Seoul DJ Fest Fined

The Seoul Western District Court fined the 2013 World DJ Festival 1 million won ($980) June 24 for copyright infringement during last year’s event. 

The festival’s organizer, whom the Korea Herald only identified by his last name, Choi, was found to have “used” DJ DOC’s single “I’m a Guy Like That” without permission, agreeing with a suit filed by the Korea Music Copyright Association.

Though the song was performed by DJ DOC, a hip-hop trio, it was written by Psy, who owns the copyright. While DJ DOC has recorded the song and had a hit with it, it is against the law for a performer to present a song in any other situation without first “receiving permission from and paying the necessary royalties to the copyright holder.”

The judge in the case said, “Even when the original singer is singing his ‘own’ song, he must pay a fee to the composer when using it for commercial purposes.”

Choi was notified several times by the KMCA, which is entrusted with full authority to deal with copyright issues, and told he was not allowed to use copyrighted materials without permission, but he “failed to take the necessary procedures for legal use of the song,” according to the court ruling.

In a similar suit across the sea, the Tokyo District Court ruled in favor of the Japan Society for Rights of Authors, Composers and Publishers (JASRAC) in its suit over royalty-free use of copyrighted songs in so-called hostess clubs.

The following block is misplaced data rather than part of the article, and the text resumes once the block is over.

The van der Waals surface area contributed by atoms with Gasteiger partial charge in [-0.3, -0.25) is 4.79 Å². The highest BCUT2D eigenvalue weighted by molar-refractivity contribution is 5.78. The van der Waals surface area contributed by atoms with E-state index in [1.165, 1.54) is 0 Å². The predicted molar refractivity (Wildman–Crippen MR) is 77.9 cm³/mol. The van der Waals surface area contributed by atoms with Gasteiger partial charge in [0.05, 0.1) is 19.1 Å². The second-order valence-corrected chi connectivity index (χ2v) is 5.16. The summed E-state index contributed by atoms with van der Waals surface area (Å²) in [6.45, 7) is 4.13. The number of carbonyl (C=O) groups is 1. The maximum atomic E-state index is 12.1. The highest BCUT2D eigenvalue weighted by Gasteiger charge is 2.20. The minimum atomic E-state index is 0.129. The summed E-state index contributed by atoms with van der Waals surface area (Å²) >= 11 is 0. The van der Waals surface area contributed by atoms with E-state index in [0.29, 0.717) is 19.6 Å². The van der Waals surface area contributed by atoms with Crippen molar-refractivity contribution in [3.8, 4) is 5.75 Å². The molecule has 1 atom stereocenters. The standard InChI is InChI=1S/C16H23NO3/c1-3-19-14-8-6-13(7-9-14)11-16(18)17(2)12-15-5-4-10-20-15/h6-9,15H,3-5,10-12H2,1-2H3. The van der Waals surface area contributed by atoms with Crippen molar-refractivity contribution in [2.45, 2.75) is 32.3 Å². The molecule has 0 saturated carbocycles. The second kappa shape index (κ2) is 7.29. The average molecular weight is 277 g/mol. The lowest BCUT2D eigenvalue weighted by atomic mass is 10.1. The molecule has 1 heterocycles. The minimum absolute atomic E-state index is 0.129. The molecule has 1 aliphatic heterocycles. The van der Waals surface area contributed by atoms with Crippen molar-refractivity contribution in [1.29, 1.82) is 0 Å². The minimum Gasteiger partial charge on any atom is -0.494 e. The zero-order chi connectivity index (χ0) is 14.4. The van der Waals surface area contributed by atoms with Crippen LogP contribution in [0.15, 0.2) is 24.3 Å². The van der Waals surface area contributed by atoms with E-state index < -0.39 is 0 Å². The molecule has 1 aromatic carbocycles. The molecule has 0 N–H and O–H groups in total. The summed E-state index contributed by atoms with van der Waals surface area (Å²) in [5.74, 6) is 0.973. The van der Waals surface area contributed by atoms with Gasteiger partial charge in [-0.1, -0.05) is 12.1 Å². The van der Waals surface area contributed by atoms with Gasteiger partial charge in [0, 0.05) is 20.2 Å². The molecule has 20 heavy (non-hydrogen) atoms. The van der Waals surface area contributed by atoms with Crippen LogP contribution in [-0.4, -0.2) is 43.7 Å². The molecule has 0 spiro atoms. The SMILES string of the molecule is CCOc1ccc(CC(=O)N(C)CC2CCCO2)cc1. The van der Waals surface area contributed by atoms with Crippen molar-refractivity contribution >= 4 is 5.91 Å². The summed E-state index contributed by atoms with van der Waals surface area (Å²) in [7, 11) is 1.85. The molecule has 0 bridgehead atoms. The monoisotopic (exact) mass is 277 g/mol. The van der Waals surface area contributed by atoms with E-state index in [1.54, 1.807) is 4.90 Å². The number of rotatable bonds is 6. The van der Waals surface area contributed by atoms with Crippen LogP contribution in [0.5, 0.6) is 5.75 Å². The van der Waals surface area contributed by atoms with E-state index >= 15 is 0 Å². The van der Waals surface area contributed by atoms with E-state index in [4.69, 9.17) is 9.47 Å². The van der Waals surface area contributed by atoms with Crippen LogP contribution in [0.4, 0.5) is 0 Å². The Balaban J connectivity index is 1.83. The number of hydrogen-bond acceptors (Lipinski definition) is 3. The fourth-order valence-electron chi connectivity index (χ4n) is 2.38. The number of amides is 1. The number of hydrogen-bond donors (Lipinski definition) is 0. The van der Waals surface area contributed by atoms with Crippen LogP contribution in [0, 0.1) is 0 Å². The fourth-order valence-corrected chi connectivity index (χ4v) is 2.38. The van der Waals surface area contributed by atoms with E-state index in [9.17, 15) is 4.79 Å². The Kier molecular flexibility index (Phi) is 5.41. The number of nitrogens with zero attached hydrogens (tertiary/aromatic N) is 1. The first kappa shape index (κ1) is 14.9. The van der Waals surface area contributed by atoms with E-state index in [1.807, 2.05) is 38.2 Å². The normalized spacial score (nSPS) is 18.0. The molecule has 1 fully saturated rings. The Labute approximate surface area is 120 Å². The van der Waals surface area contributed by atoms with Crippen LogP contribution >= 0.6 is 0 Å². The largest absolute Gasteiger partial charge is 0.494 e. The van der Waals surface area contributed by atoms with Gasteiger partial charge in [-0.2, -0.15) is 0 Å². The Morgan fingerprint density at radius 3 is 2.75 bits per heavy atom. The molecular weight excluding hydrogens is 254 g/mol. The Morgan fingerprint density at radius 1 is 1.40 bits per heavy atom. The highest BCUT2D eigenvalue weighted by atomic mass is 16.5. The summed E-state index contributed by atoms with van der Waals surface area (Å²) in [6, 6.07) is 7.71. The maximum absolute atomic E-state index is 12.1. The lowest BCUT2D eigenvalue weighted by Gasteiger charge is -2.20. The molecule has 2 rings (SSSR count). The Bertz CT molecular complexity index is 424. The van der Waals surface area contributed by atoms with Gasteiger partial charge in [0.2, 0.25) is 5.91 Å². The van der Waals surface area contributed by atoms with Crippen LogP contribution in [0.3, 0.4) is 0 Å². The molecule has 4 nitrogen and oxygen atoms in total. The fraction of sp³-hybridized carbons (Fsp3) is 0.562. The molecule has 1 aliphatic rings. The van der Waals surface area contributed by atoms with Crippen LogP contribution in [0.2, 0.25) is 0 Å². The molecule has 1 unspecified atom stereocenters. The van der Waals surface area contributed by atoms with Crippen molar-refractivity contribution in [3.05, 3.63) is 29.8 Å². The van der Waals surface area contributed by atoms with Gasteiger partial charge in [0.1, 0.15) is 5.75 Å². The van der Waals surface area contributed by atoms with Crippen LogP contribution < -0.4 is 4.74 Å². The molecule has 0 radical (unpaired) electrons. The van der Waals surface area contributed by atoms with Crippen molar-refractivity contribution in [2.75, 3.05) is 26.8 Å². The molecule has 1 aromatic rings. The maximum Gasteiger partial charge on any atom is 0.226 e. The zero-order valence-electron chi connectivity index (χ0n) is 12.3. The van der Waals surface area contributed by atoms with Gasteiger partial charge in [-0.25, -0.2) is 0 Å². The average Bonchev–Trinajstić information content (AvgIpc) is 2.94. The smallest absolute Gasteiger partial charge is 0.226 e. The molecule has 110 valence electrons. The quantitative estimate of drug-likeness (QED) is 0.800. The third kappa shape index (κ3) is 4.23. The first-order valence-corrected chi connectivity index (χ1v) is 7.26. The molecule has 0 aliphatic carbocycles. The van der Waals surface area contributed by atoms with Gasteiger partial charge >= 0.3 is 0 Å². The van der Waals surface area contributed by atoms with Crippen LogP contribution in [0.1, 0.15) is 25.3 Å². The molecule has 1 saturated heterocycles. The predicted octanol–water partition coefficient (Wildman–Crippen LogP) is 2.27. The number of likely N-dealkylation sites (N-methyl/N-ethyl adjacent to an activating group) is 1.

The Mainichi Shimbun newspaper reports that the court ordered three high-rent hostess clubs in Tokyo to pay a total of 15.7 million yen ($15,400) in fines.

The clubs will also have to stop live performances of piano versions of copyrighted songs.

The judge in the case said that the music used by the clubs was a “means of generating revenue” and were used for profit-making activities.

The defendants objected to this interpretation, saying that the performance of songs had not relationship to the clubs’ profitability.

Hostess clubs typically cater to businessmen with personable female companions who pour drinks and make conversation.

Drinks are usually very expensive and most clubs also charge a table fee.

Music is incidental to this transaction, but clubs that do have live music tend to be more expensive, between $100 and $150 an hour.